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Ductal Carcinoma in Situ of the Breast

Rafael Fonseca, MD; Lynn C. Hartmann, MD; Ivy A. Petersen, MD; John H. Donohue, MD; Thomas B. Crotty, MD; and John J. Gisvold, MD
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From Mayo Clinic and Mayo Foundation, Rochester, Minnesota. Requests for Reprints: Lynn C. Hartmann, MD, Mayo Clinic, 200 First Street SW, Rochester, MN 55905. Current Author Addresses: Drs. Fonseca and Hartmann: Department of Medical Oncology, Mayo Clinic and Mayo Foundation, 200 First Street SW, Rochester, MN 55905.

Copyright ©2004 by the American College of Physicians

Ann Intern Med. 1997;127(11):1013-1022. doi:10.7326/0003-4819-127-11-199712010-00013
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Purpose: The increasing incidence and biological heterogeneity of ductal carcinoma in situ (DCIS) of the breast have made the management of this entity challenging and controversial. This paper reviews data on the natural history of the disease and results obtained with various management approaches.

Data Sources: Computerized MEDLINE search of articles related to DCIS published since 1966.

Study Selection: Randomized trials were given higher value; however, because these were relatively scarce, retrospective studies and data published in abstract form were also included.

Data Extraction: The authors reviewed all sources critically. No formal statistical calculations were made.

Data Synthesis: The incidence of DCIS is increasing, and a greater proportion of diagnoses are being made in asymptomatic patients. No data from randomized trials compare mastectomy and breast-conserving therapy for the treatment of DCIS. A large randomized trial comparing lumpectomy with lumpectomy plus radiotherapy showed lumpectomy plus radiotherapy to be effective for management of this disease. The presence of comedo necrosis and surgical margin status are frequently used as predictors of subsequent recurrence, although this practice is controversial. The risk for in-breast recurrence at 5 years after lumpectomy and radiotherapy is approximately 8%. With more refined molecular analysis, the relation of DCIS to invasive breast cancer will be better defined.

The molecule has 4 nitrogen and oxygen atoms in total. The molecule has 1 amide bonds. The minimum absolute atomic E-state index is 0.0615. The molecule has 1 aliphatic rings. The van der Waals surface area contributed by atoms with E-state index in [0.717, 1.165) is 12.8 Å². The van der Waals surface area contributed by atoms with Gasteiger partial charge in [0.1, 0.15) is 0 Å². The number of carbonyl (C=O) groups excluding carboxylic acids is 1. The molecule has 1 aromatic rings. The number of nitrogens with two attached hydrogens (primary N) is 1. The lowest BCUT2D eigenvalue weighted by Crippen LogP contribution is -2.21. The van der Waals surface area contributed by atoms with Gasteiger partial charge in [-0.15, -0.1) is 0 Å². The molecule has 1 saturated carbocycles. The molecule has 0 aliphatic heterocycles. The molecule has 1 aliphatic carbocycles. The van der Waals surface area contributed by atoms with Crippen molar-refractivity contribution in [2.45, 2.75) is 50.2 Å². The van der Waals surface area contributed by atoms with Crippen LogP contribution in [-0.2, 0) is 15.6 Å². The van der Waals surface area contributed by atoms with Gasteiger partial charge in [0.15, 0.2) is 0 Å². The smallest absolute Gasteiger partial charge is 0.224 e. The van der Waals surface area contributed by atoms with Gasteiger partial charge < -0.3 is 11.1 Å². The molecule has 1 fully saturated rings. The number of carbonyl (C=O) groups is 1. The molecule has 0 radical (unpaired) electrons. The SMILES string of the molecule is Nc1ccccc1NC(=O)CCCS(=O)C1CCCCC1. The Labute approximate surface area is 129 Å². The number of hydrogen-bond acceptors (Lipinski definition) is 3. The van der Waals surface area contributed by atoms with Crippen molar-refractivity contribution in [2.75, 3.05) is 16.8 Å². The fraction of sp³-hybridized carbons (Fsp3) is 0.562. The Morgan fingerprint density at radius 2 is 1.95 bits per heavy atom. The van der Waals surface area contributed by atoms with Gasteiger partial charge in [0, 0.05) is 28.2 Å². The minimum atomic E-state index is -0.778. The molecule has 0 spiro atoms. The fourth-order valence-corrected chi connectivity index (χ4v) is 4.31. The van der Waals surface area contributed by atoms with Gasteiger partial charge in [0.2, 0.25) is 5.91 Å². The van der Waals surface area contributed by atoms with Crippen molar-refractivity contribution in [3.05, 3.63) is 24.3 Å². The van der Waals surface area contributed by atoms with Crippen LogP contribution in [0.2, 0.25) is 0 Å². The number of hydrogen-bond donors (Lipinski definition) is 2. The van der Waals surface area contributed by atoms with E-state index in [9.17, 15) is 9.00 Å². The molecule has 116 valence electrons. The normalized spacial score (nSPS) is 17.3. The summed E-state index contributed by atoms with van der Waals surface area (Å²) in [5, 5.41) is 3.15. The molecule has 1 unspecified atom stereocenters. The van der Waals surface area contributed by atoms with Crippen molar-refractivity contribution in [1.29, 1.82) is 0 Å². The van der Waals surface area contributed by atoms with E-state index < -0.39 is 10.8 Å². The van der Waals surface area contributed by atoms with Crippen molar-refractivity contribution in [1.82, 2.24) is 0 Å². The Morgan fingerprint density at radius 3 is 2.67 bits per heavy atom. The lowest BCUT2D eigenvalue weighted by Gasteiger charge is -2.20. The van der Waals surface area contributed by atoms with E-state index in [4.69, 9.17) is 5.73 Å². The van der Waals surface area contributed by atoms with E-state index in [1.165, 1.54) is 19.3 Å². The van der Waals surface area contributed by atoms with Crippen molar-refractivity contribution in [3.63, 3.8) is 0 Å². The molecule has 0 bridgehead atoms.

Conclusions: Treatment strategies for DCIS have evolved, and lumpectomy followed by radiotherapy is an appropriate alternative for most patients. The use of lumpectomy alone in selected patients remains controversial.


Grahic Jump Location
Figure 1.
Comedo necrosis ductal carcinoma in situ.

(Hematoxylin and eosin; magnification bar = 200 µm.).

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Figure 2.
Noncomedo necrosis ductal carcinoma in situ.

(Hematoxylin and eosin.).

Grahic Jump Location




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